Mistake #9: Staying in bed when you can't sleep
Staying in bed when you can't sleep is a self-fulfilling prophecy. You've been there before: you can't sleep, and you're thinking about how you can't sleep, and how much sleep you're losing with every second that passes, and how much you have to do tomorrow. Not only does the lack of sleep make you tired and grumpy, but the unpleasantness of not being able to sleep can affect the sanctity of your sleep space.
Solution: If you are unable to sleep, get out of bed and go to another location—one without bright lights or screens. Use all your might to avoid unlocking your phone. Eventually, you should start to feel sleepy, at which point take yourself straight to bed.
Mistake #10: Watching TV in bed
TV is a stimulant. Even if you find a series or film particularly relaxing, the sensory aspects of TV are likely to negatively affect your ability to fall asleep and get quality sleep. Plus, you are unlikely to be able to follow the storyline very well when you are on your way to snoozeville.
Solution: No laptop on the bed, no TV in the bedroom. If possible, ban all forms of visual media from your sleep space.
Mistake #11: Consuming caffeine
Caffeinated tea, coffee, cola and energy drinks are a big no-no for evening consumption. The caffeine increases your alertness and also take at least twenty minutes to really kick in.
Solution: Quit caffeine by 6 pm (if not 4 pm) and you'll be more likely to get a good night's sleep.
Mistake #12: Too many nightcaps
Alcohol is a depressant, so can certainly assist in the falling asleep department. However, it is also likely to disturb the quality of your sleep throughout the night.
Solution: Set yourself a cut-off time for alcohol consumption—at least a few hours before bedtime.
Mistake #13: Hitting the Snooze button
If you wake up feeling groggy and confused, you are probably someone who goes a little too hard on the snooze button each morning. Sleep inertia has knock-on effects throughout the day, affecting memory, reaction time, alertness and attention. The worse your sleep, the more likely to tap your phone alarm more than once for a few extra minutes in the morning. This will only make it worse.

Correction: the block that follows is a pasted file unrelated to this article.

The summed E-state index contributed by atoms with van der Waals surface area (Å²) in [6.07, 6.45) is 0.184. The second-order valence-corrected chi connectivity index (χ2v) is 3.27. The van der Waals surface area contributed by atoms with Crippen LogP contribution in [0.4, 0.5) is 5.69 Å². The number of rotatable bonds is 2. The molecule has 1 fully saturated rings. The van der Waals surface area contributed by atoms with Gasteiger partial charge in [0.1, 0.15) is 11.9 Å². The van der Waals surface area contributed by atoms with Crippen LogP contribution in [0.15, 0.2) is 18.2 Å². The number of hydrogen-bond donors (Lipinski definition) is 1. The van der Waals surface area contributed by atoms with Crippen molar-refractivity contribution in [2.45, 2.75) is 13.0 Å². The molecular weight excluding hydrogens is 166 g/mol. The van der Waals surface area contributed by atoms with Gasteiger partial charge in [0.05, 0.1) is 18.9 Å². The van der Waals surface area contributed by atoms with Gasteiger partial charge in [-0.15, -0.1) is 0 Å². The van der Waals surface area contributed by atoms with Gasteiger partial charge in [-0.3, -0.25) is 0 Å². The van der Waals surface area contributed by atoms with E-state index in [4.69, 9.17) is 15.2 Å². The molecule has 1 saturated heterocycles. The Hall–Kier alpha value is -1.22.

Solution: If you use your phone as your alarm, keep it plugged in on the other side of the room so that you have to actually stand up to silence it when it sounds. Spending time in natural light during the day, establishing a bedtime ritual and strengthening your body clock will also help you quit your Snooze button addiction and set the scene for better sleep.
Mistake #14: Turning on bright lights
Light exposure affects the brain's ability to produce melatonin, which is the sleep hormone that helps us fall asleep. Bright lights can trick your brain into thinking it is daytime, which is why it can cease production of melatonin. But even if you manage to fall asleep in a room with bright lights, the quality of your sleep is likely to suffer.
Solution: Design the lighting in your bedroom so that it is conducive to sleep. Avoid using bright overhead lights at any point in the evening, and only use gentle, warm lamps when it is closer to bedtime.
Mistake #15: Scrolling on social media
Like bright lights, bright screens can affect the brain's production of melatonin—the sleep hormone that gets released when it is dark. Then there's the mental stimulation involved in social media use.
Solution: Putting your phone on airplane mode works as an extra reminder to not check social media. If you find your thumb reflexively making its way over to Instagram, you'll at least be reminded that you're not supposed to be logging on so late.